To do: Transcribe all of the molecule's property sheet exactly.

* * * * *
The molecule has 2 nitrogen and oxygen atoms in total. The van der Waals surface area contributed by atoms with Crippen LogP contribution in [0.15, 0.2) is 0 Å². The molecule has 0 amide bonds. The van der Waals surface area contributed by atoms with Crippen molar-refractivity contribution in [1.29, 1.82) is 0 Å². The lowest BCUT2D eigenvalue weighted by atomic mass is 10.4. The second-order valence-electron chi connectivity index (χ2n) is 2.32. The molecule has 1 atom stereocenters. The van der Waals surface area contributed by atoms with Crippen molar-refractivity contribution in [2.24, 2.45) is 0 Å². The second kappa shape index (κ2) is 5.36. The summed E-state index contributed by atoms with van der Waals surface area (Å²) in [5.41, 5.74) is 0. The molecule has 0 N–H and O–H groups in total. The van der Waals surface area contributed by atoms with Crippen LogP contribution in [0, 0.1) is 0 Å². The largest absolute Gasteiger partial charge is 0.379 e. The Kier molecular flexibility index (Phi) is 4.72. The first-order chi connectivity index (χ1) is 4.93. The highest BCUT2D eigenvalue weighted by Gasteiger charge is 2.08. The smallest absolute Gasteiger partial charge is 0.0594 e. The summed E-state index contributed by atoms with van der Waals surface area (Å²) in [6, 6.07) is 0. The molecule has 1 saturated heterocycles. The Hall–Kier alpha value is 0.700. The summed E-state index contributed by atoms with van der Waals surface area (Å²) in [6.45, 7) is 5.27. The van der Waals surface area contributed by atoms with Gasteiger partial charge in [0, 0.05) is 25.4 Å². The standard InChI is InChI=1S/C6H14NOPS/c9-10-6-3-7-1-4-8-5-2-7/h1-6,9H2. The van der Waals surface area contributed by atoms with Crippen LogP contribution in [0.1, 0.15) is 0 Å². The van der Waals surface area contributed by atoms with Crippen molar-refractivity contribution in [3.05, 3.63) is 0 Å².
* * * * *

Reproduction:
The molecule has 2 nitrogen and oxygen atoms in total. The van der Waals surface area contributed by atoms with Crippen LogP contribution in [0.15, 0.2) is 0 Å². The molecule has 0 amide bonds. The van der Waals surface area contributed by atoms with Crippen molar-refractivity contribution in [1.29, 1.82) is 0 Å². The lowest BCUT2D eigenvalue weighted by atomic mass is 10.4. The second-order valence-electron chi connectivity index (χ2n) is 2.32. The molecule has 1 atom stereocenters. The van der Waals surface area contributed by atoms with Crippen molar-refractivity contribution in [2.24, 2.45) is 0 Å². The second kappa shape index (κ2) is 5.36. The summed E-state index contributed by atoms with van der Waals surface area (Å²) in [5.41, 5.74) is 0. The molecule has 0 N–H and O–H groups in total. The van der Waals surface area contributed by atoms with Crippen LogP contribution in [0, 0.1) is 0 Å². The largest absolute Gasteiger partial charge is 0.379 e. The Kier molecular flexibility index (Phi) is 4.72. The first-order chi connectivity index (χ1) is 4.93. The highest BCUT2D eigenvalue weighted by Gasteiger charge is 2.08. The smallest absolute Gasteiger partial charge is 0.0594 e. The summed E-state index contributed by atoms with van der Waals surface area (Å²) in [6, 6.07) is 0. The molecule has 1 saturated heterocycles. The Hall–Kier alpha value is 0.700. The summed E-state index contributed by atoms with van der Waals surface area (Å²) in [6.45, 7) is 5.27. The van der Waals surface area contributed by atoms with Gasteiger partial charge in [0, 0.05) is 25.4 Å². The standard InChI is InChI=1S/C6H14NOPS/c9-10-6-3-7-1-4-8-5-2-7/h1-6,9H2. The van der Waals surface area contributed by atoms with Crippen LogP contribution in [0.1, 0.15) is 0 Å². The van der Waals surface area contributed by atoms with Crippen molar-refractivity contribution in [3.05, 3.63) is 0 Å².